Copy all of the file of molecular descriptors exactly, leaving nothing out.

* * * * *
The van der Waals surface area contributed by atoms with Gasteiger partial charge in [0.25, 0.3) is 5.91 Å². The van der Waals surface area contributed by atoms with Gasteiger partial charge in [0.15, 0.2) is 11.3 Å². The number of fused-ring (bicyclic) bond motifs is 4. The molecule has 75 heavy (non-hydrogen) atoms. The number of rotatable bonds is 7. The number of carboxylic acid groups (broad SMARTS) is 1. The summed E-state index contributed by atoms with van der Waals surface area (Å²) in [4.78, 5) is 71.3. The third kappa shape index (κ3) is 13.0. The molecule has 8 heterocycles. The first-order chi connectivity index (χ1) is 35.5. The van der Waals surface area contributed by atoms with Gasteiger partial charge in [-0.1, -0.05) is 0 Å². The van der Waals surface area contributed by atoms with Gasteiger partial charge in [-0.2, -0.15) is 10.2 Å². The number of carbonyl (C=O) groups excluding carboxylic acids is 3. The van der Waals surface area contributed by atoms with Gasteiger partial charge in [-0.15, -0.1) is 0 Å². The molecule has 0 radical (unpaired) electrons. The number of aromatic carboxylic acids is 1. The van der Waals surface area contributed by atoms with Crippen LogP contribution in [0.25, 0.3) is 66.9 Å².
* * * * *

The van der Waals surface area contributed by atoms with Gasteiger partial charge in [0.25, 0.3) is 5.91 Å². The van der Waals surface area contributed by atoms with Gasteiger partial charge in [0.15, 0.2) is 11.3 Å². The number of fused-ring (bicyclic) bond motifs is 4. The molecule has 75 heavy (non-hydrogen) atoms. The number of rotatable bonds is 7. The number of carboxylic acid groups (broad SMARTS) is 1. The summed E-state index contributed by atoms with van der Waals surface area (Å²) in [4.78, 5) is 71.3. The third kappa shape index (κ3) is 13.0. The molecule has 8 heterocycles. The first-order chi connectivity index (χ1) is 35.5. The van der Waals surface area contributed by atoms with Gasteiger partial charge in [-0.1, -0.05) is 0 Å². The van der Waals surface area contributed by atoms with Gasteiger partial charge in [-0.2, -0.15) is 10.2 Å². The number of carbonyl (C=O) groups excluding carboxylic acids is 3. The van der Waals surface area contributed by atoms with Gasteiger partial charge in [-0.15, -0.1) is 0 Å². The molecule has 0 radical (unpaired) electrons. The number of aromatic carboxylic acids is 1. The van der Waals surface area contributed by atoms with Crippen LogP contribution in [0.25, 0.3) is 66.9 Å².